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humanity can lay before the throne of its Creator.

These are but single instances, chosen out from a mass of evidence, clearly proving that religion in its influence upon the affections, in its intimate connection with those important scenes and circumstances of life, from which we derive the greatest pain or pleasure, in short, in its supreme dominion over the human heart, is, above all other subjects, that which possesses the highest claim to the regard of the poet; not only as being most productive of intellectual gratification, but most worthy of him who aspires to the right exercise of the loftiest attributes of mind.

A superficial view of religion may lead to the popular and vulgar notion, that its practical duties are incompatible with true refinement of feeling, and elevation of thought; but is not that the most genuine refinement which penetrates into the distant relations of things, and cements, by mental association, the visible and material-the familiar or the gross, with powerful impressions of moral excellence, and beauty, and happiness? Is not that the most elevated range of thought which combines the practical and temporal affairs of men, with the

eternal principles upon which the world is established and governed?

We know of nothing that can so fully and so beautifully adorn the ordinary path of life, as religion; because it imparts a spiritual essence to all our customary actions and pursuits, in which the slightest portion of good and evil is involved. We can imagine nothing to exceed in tenderness the merciful dealing of our heavenly Father with his erring and rebellious creatures; and as there is nothing to equal the perfection of the Divine character, so there is no sublimity comparable to that of his nature. Nor is this all. We have said that poetry must come home to our own bosoms in order to be truly felt, and religion teaches us that we have a portion in everlasting life-an inheritance in eternity-that the hopes and the fears which stimulate our actions, the powers and the energies with which we are endowed, are not merely given us for the brief purposes of temporal existence to play their little part upon this sublunary stage-to animate frail creatures that must perish in the tomb, but as links woven in with the great chain of being to be unfolded in a sphere without limitations—in a "world without end."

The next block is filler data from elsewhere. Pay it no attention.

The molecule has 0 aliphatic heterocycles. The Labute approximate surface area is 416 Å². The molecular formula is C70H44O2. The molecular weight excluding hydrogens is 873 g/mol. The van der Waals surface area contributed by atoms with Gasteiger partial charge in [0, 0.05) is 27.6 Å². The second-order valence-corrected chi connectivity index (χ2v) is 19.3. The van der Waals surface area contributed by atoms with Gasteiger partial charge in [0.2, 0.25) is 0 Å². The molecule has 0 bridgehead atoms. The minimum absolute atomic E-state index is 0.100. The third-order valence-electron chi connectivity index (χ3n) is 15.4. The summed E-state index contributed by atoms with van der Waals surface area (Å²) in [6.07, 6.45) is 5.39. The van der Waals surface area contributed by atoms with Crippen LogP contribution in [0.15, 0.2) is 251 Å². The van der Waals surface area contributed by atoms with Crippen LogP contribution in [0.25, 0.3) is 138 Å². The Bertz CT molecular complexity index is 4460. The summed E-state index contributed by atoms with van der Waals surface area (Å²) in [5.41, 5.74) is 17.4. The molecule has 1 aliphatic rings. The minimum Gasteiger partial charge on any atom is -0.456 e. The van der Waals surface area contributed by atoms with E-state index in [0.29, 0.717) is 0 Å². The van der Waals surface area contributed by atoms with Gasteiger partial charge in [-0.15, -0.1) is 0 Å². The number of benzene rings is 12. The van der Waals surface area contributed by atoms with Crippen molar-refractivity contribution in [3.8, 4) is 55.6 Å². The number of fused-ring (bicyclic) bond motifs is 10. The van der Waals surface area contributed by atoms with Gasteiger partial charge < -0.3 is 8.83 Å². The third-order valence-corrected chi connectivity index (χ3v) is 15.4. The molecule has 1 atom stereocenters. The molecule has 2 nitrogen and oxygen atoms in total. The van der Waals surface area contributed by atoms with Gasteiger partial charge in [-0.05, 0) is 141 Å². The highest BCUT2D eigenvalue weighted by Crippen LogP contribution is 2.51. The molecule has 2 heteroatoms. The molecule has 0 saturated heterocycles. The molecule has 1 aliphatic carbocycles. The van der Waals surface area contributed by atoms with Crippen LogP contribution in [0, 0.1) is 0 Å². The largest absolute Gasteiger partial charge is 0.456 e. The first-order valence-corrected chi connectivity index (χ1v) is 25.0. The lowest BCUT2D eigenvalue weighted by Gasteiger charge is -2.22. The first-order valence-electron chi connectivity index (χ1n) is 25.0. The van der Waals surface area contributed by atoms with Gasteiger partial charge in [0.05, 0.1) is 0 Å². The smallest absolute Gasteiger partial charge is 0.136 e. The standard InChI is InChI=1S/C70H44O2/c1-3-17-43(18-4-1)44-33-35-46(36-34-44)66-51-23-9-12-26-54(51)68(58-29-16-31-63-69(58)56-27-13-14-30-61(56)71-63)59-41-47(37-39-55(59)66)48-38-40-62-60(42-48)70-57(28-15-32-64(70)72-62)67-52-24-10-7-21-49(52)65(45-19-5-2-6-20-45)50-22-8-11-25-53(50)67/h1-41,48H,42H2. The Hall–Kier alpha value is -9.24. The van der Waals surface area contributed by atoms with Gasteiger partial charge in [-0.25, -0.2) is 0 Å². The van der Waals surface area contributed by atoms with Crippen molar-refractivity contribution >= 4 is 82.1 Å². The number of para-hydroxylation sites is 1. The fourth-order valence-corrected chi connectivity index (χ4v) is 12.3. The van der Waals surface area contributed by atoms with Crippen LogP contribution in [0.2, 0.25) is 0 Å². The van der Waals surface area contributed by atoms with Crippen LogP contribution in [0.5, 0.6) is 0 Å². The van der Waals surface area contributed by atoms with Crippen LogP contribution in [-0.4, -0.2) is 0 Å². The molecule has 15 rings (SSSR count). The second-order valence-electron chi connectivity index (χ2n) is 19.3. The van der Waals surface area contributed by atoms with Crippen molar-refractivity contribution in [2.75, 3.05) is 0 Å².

We would not depreciate the freeness, and the fulness of the benefits of religion, by saying that the poet has a participation in their delights, beyond that enjoyed by others; because we reverently believe the nature of religion to be such as to adapt it to every understanding, render it available in every condition of humanity, and sustaining, and consolatory to every heart. But we have no hesitation in pronouncing it impossible for the poet to reach the same intellectual height, without the aid of religion, as when he soars on angel's wings up to the gates of heaven-to touch the strings of human feeling so powerfully, as when his hand is bathed in the pure fountains of eternal truth.

How for instance would he expatiate upon beauty or excellence, if they had no archetypes in heaven? How would he describe the calamities which tear up the root of domestic peace, and agonize the tortured bosom, if neither prayer nor appeal were wrung out by such wretchedness, and directed to a spiritual power by whom the calamity might be averted? How would he solemnize the vow, or seal the blessing, or ratify the curse, without the sanction of divine authority? or how

might his soul aspire to the sublime, without expanding its wings in the regions of eternity?

No; there is nothing which the poet need reject in the religion of the Bible, or the religion of the heart; but rather let him seek its benignant and inspiring influence, as a light to his genius, a stimulus to his imagination, a guide to his taste, a fire to his ardour, an impetus to his power, and a world thrown open to his enjoyment.



HITHERTO We have bestowed our attention upon what essentially belongs to poetry, as a medium for receiving and imparting the highest intellectual enjoyment. We now come to the qualifications for composing poetry-the fundamental characteristics of the poet. All persons of cultivated understanding, endowed with an ordinary share of sensibility, are more or less capable of feeling what is poetical; but that all, even amongst those who attempt it, are not equal to writing poetry, is owing to their deficiency in some or all of the following qualifications:—capacity of receiving deep impressions imagination -power-and taste. These qualifications we shall now consider separately, beginning with the first, which for

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